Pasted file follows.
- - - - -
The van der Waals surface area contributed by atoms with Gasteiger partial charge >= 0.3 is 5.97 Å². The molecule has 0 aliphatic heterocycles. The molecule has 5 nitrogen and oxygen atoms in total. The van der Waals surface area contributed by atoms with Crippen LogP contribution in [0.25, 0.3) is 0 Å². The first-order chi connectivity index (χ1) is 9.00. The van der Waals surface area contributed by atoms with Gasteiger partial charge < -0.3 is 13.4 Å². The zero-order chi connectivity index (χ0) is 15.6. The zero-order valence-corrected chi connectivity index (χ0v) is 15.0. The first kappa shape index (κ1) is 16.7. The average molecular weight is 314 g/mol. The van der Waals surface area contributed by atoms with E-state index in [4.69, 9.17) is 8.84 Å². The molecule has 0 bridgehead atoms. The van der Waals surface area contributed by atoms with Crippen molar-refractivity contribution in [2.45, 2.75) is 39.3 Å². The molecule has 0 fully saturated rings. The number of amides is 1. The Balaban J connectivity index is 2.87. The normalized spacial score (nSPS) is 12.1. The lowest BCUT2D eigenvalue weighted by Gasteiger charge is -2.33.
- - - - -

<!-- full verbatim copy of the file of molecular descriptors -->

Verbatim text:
The van der Waals surface area contributed by atoms with Gasteiger partial charge >= 0.3 is 5.97 Å². The molecule has 0 aliphatic heterocycles. The molecule has 5 nitrogen and oxygen atoms in total. The van der Waals surface area contributed by atoms with Crippen LogP contribution in [0.25, 0.3) is 0 Å². The first-order chi connectivity index (χ1) is 9.00. The van der Waals surface area contributed by atoms with Gasteiger partial charge < -0.3 is 13.4 Å². The zero-order chi connectivity index (χ0) is 15.6. The zero-order valence-corrected chi connectivity index (χ0v) is 15.0. The first kappa shape index (κ1) is 16.7. The average molecular weight is 314 g/mol. The van der Waals surface area contributed by atoms with E-state index in [4.69, 9.17) is 8.84 Å². The molecule has 0 bridgehead atoms. The van der Waals surface area contributed by atoms with Crippen molar-refractivity contribution in [2.45, 2.75) is 39.3 Å². The molecule has 0 fully saturated rings. The number of amides is 1. The Balaban J connectivity index is 2.87. The normalized spacial score (nSPS) is 12.1. The lowest BCUT2D eigenvalue weighted by Gasteiger charge is -2.33.